How did you know this was a viable business?
When you look at transport, you have to understand economics - what is the cost of the asset and what is the fare you are charging? Ride-hailing works in countries where the average fare for the trip is high because that fare based not only for the cost of the driver but also the cost of the asset. What we recognised early on is that it is only motorbikes that can really make ride-hailing profitable in emerging markets. So, yes, cars can absolutely be profitable in San Francisco, Dubai, Kuwait but ride-hailing cars cannot be profitable in cities like Cairo or Karachi because the fare is very low. Motorbikes have an opportunity to be profitable where the fare for trips is low. In the earnings for one month, you can pay for the cost of the asset.
What are the challenges you face?
One big challenge is that big companies come in with a lot of money and try to steal market-share from you. They would throw all the money they have to give crazy incentives like five or 10 free trips and once they have acquired the customer, they keep giving promos over and over again to keep re-acquiring the customers. That is a challenge because essentially they don't care about profitability or their economics because it is not their mandate. They have to choose growth. The second challenge has been around the country. Most people in the country can’t type and search in their own language. In Pakistan, people can’t search in their own language online and I know that sounds very odd but as a nation, we haven’t developed online content or capabilities for people to be able to type fluently in the local language. The challenge we solve is dumbing the product down and dumbing it down means just writing stuff, videos, voicenotes. Passengers and drivers exchange a lot of voice notes with each other.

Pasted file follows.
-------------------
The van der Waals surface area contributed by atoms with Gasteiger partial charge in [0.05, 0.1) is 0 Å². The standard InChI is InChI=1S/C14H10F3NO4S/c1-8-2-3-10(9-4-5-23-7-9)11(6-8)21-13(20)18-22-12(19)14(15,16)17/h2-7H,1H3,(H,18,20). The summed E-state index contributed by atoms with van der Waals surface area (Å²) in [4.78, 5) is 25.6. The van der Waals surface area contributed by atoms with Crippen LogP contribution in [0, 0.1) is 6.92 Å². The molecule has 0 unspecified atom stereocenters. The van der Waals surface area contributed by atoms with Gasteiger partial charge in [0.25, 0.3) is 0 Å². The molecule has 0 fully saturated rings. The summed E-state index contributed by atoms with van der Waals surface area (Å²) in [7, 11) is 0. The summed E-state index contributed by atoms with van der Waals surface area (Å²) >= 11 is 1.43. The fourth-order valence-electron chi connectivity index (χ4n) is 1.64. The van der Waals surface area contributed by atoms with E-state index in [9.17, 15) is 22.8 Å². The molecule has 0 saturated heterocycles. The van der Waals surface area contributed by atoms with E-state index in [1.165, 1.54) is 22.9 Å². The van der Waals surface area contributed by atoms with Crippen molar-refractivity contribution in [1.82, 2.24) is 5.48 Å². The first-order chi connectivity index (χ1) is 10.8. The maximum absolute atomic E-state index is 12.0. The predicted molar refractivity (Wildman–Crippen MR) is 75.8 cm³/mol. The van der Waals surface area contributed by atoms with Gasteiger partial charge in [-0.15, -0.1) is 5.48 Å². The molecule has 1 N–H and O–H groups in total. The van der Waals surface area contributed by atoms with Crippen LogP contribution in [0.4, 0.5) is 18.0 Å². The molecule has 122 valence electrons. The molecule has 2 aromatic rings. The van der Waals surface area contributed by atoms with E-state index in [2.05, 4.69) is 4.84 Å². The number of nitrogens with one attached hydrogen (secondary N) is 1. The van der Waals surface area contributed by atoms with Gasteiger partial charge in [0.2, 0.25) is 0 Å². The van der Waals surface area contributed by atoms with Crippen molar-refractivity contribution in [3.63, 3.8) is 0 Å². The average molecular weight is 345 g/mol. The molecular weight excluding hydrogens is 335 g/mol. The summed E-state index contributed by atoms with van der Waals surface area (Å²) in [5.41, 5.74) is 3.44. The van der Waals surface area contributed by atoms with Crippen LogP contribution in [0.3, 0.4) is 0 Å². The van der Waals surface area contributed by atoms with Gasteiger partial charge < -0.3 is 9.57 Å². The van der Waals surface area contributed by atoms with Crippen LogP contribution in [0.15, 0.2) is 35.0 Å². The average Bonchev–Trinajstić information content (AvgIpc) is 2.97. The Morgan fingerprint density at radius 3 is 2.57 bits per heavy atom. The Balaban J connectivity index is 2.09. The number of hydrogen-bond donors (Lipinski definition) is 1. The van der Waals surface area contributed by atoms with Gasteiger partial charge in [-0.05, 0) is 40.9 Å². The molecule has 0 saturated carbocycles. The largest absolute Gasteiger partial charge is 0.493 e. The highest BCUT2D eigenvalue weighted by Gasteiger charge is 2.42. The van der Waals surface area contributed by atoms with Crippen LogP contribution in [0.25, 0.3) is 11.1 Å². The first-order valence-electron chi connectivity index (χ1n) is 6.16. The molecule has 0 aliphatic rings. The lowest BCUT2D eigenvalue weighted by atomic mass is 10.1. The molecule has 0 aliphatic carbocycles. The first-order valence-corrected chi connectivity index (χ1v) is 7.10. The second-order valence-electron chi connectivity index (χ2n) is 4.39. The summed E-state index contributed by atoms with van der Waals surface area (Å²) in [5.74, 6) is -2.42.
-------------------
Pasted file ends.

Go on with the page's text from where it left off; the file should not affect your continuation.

What are the main lesson that you have learned?
Know what you are talking about and know the space that you are in. I think there are a lot of entrepreneurs who don’t know their category better than the [venture capital] VC they are talking to. Because if you go ill-prepared, the VC will ask you very pertinent questions and if you can’t answer that, you will not be able to win their trust. I think it is very hard to pull in a bunch of people to agree to invest in you as an entrepreneur, because these companies that you are setting up are initially, from the onset, not companies and it is only after a few years that the founding team is able to build something of value that dissociates the investor’s trust into the business itself. But initially, the investors are looking at the credibility and the ability of the founding team to not waste their money.
What do you think your sector will look like in the next decade?
I think what is going to change is the ability for people to communicate and be matched with each other is going to improve. In the next 10 years, I see the product as a platform for transactions and services that can be in transport or in trade which can be in logistics and payments. The opportunity we are really trying to crack is dumbing the product down enough to make it super simple for people to be connected to one another, to communicate with one another and be able to receive money from each other as well.